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Why So Many Americans Don't Support Attacking Iraq

THE GLOBE AND MAIL

 

WHY SO MANY AMERICANS DON'T SUPPORT ATTACKING IRAQ

 

By ILANA MERCER

  

By agreeing to allow the unconditional return of weapons inspectors, Iraq has done well to expose -- sadly, not halt -- the Bush administration's unstoppable agenda.

 

This gesture by Iraq was not so much a "stunning turnabout," but a culmination of a plain and reasonable attempt by an economically desperate Iraq to tie the return of inspectors to the lifting of sanctions. It failed.

 

Washington's predictably disgruntled response confirms that George W. Bush doesn't want Saddam Hussein to roll over, but wants, very plainly, to sock it to him.

 

In the process of promising to wage war in the name of cherished American values, President Bush has forgotten a pesky little detail: The U.S. government is beholden to the Constitution, which prohibits the President from declaring war (something he has, to all intents and purposes, already done by ordering bombing sorties over Iraq). It is Congress that declares a war; the President wages it.

 

Rather than go the constitutional route, Mr. Bush began by declaring his commitment to topple the regime in Baghdad, believing somehow that such a prerogative was a policy privilege he commandeered on being elected. The unconstitutional implications of his audacious imperialism never really hit home with Americans.

 

Mr. Bush ended up seeking approval from the United Nations, a body entirely unrepresentative of -- even hostile to -- the American people. Only now is the President bullying Congress to authorize war against Iraq before November's midterm elections. At this rate, Congress's vote will be no more than a formality.

 

By acquiescing on inspectors, Iraq will also unfurl the lattice of lies that is serving to propel Mr. Bush's war.

 

The President's swirl of rhetoric before the UN was not even tangentially related to the original indictment against Iraq: that it had a hand in Sept. 11 and directly supported Islamic fundamentalist terrorism.

 

Iraq is a secular dictatorship profoundly at odds with Islamic fundamentalism. No less an authority than the former head of the CIA's counterterrorism office, Vincent Cannistraro, stated categorically that there was no evidence of Iraq's links to al-Qaeda. Even the putative Prague meeting between Mohamed Atta, the ringleader of Sept. 11, and Iraqi intelligence, turned out to be bogus.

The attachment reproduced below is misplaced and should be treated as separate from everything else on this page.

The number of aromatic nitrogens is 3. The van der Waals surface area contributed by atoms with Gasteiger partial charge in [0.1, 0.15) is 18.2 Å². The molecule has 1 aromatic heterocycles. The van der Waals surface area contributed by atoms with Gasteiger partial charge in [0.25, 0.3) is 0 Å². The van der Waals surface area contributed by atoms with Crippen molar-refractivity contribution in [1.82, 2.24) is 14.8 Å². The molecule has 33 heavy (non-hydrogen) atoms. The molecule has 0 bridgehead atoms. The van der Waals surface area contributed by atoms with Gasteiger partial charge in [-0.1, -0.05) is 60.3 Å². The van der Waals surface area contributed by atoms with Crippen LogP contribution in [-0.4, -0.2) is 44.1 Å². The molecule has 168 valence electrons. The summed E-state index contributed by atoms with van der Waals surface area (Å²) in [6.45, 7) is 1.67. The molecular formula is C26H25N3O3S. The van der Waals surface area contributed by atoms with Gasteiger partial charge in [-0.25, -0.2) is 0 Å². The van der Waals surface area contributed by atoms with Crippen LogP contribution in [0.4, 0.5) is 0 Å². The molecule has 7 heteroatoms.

What remained for Mr. Bush then was to pirate the old, pre-gulf war narrative for his UN address. Lacking proof of Iraqi links to al-Qaeda, Mr. Bush fixed on accusing Iraq of reacquiring chemical, biological and nuclear weapons, as well as long-range ballistic missiles. Essentially Iraq is being convicted based on a rehash of its record during -- and prior to -- the war in the Persian Gulf, not based on the current threat she poses to the United States and the region.

 

Enter Scott Ritter, true American patriot. Mr. Ritter is a 12-year Marine Corps and gulf-war veteran. He is also a Republican. Most pertinent, Mr. Ritter is a former UN weapons inspector in Iraq, and is much less cavalier than Mr. Bush about sending Americans to die in Iraq. Equally grave are Mr. Ritter's misgivings about killing innocent Iraqis.

 

Mr. Ritter's case against such an attack is founded in reason and fact, not in political expediency. He understands the technology that goes into making, acquiring, and detecting weapons of mass destruction. Having spent seven years inspecting and turning Iraq inside out, Mr. Ritter says Iraq has been 95-per-cent disarmed and has no weapons of mass destruction, an assessment backed by many experts in strategic studies.

 

Iraq, Mr. Ritter points out, is a Third World nation, whose military prowess is now a fifth of what it was when hobbled during the gulf war. It has no navy or air force. It is not a threat to American national security.

 

Based on Iraq's current behaviour, an attack on it would defy the very foundations of international law. There is no moral argument for attacking a nation that has not aggressed against the United States.

 

Judging from the bipartisan slobbering the President's moral preening has elicited, Mr. Ritter's morals are like pearls before swine.

 

Ilana Mercer is a U.S.-based columnist for WorldNetDaily.com.

 

 

2002 By ILANA MERCER

THE GLOBE AND MAIL

Thursday, September 19, 2002 Page A23




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